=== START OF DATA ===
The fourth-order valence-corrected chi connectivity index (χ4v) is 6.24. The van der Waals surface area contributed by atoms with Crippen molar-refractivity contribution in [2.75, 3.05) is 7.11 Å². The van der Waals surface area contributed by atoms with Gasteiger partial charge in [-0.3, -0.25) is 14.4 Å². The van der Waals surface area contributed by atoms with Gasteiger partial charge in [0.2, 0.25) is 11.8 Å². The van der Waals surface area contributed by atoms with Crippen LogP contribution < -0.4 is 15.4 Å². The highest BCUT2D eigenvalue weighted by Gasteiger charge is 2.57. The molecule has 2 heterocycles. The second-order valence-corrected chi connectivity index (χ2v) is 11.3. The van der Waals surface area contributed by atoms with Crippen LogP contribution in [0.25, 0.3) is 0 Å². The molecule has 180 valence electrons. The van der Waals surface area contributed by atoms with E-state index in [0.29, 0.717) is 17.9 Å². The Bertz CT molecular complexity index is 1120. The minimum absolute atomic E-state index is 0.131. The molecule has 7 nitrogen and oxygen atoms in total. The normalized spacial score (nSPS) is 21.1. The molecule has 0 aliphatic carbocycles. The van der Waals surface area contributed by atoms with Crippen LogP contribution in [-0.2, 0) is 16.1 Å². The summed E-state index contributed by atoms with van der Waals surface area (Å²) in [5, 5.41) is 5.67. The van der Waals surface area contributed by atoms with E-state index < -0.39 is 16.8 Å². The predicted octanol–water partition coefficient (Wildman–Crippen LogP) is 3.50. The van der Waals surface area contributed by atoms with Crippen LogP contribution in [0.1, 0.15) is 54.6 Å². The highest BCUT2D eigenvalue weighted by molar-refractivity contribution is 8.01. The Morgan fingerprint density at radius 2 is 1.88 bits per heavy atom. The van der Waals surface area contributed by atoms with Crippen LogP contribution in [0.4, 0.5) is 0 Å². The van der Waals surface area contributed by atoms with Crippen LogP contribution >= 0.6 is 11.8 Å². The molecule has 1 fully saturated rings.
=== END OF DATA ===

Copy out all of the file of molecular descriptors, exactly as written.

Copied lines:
The fourth-order valence-corrected chi connectivity index (χ4v) is 6.24. The van der Waals surface area contributed by atoms with Crippen molar-refractivity contribution in [2.75, 3.05) is 7.11 Å². The van der Waals surface area contributed by atoms with Gasteiger partial charge in [-0.3, -0.25) is 14.4 Å². The van der Waals surface area contributed by atoms with Gasteiger partial charge in [0.2, 0.25) is 11.8 Å². The van der Waals surface area contributed by atoms with Crippen LogP contribution < -0.4 is 15.4 Å². The highest BCUT2D eigenvalue weighted by Gasteiger charge is 2.57. The molecule has 2 heterocycles. The second-order valence-corrected chi connectivity index (χ2v) is 11.3. The van der Waals surface area contributed by atoms with Crippen LogP contribution in [0.25, 0.3) is 0 Å². The molecule has 180 valence electrons. The van der Waals surface area contributed by atoms with E-state index in [0.29, 0.717) is 17.9 Å². The Bertz CT molecular complexity index is 1120. The minimum absolute atomic E-state index is 0.131. The molecule has 7 nitrogen and oxygen atoms in total. The normalized spacial score (nSPS) is 21.1. The molecule has 0 aliphatic carbocycles. The van der Waals surface area contributed by atoms with Crippen LogP contribution in [-0.2, 0) is 16.1 Å². The summed E-state index contributed by atoms with van der Waals surface area (Å²) in [5, 5.41) is 5.67. The van der Waals surface area contributed by atoms with E-state index < -0.39 is 16.8 Å². The predicted octanol–water partition coefficient (Wildman–Crippen LogP) is 3.50. The van der Waals surface area contributed by atoms with Crippen LogP contribution in [0.1, 0.15) is 54.6 Å². The highest BCUT2D eigenvalue weighted by molar-refractivity contribution is 8.01. The Morgan fingerprint density at radius 2 is 1.88 bits per heavy atom. The van der Waals surface area contributed by atoms with Crippen LogP contribution in [0.4, 0.5) is 0 Å². The van der Waals surface area contributed by atoms with Crippen LogP contribution >= 0.6 is 11.8 Å². The molecule has 1 fully saturated rings.